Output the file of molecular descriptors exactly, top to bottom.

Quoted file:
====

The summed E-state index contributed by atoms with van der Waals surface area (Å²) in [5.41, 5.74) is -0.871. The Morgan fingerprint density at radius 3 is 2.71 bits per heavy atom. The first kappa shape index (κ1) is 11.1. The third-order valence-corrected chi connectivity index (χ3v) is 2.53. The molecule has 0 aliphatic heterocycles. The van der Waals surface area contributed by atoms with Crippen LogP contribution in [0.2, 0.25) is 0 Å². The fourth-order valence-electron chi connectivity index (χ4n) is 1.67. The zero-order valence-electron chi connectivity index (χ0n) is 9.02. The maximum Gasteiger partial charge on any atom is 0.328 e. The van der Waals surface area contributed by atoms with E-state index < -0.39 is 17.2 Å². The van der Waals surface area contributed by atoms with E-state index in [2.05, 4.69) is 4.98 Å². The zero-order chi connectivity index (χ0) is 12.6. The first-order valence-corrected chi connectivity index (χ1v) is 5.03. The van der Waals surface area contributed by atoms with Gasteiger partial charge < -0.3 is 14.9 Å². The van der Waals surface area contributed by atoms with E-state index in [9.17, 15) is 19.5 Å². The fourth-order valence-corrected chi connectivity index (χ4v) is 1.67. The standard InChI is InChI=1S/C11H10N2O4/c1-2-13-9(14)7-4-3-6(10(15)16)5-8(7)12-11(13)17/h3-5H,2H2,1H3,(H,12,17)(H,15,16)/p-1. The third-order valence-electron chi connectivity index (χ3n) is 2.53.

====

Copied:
The summed E-state index contributed by atoms with van der Waals surface area (Å²) in [5.41, 5.74) is -0.871. The Morgan fingerprint density at radius 3 is 2.71 bits per heavy atom. The first kappa shape index (κ1) is 11.1. The third-order valence-corrected chi connectivity index (χ3v) is 2.53. The molecule has 0 aliphatic heterocycles. The van der Waals surface area contributed by atoms with Crippen LogP contribution in [0.2, 0.25) is 0 Å². The fourth-order valence-electron chi connectivity index (χ4n) is 1.67. The zero-order valence-electron chi connectivity index (χ0n) is 9.02. The maximum Gasteiger partial charge on any atom is 0.328 e. The van der Waals surface area contributed by atoms with E-state index < -0.39 is 17.2 Å². The van der Waals surface area contributed by atoms with E-state index in [2.05, 4.69) is 4.98 Å². The zero-order chi connectivity index (χ0) is 12.6. The first-order valence-corrected chi connectivity index (χ1v) is 5.03. The van der Waals surface area contributed by atoms with Gasteiger partial charge < -0.3 is 14.9 Å². The van der Waals surface area contributed by atoms with E-state index in [9.17, 15) is 19.5 Å². The fourth-order valence-corrected chi connectivity index (χ4v) is 1.67. The standard InChI is InChI=1S/C11H10N2O4/c1-2-13-9(14)7-4-3-6(10(15)16)5-8(7)12-11(13)17/h3-5H,2H2,1H3,(H,12,17)(H,15,16)/p-1. The third-order valence-electron chi connectivity index (χ3n) is 2.53.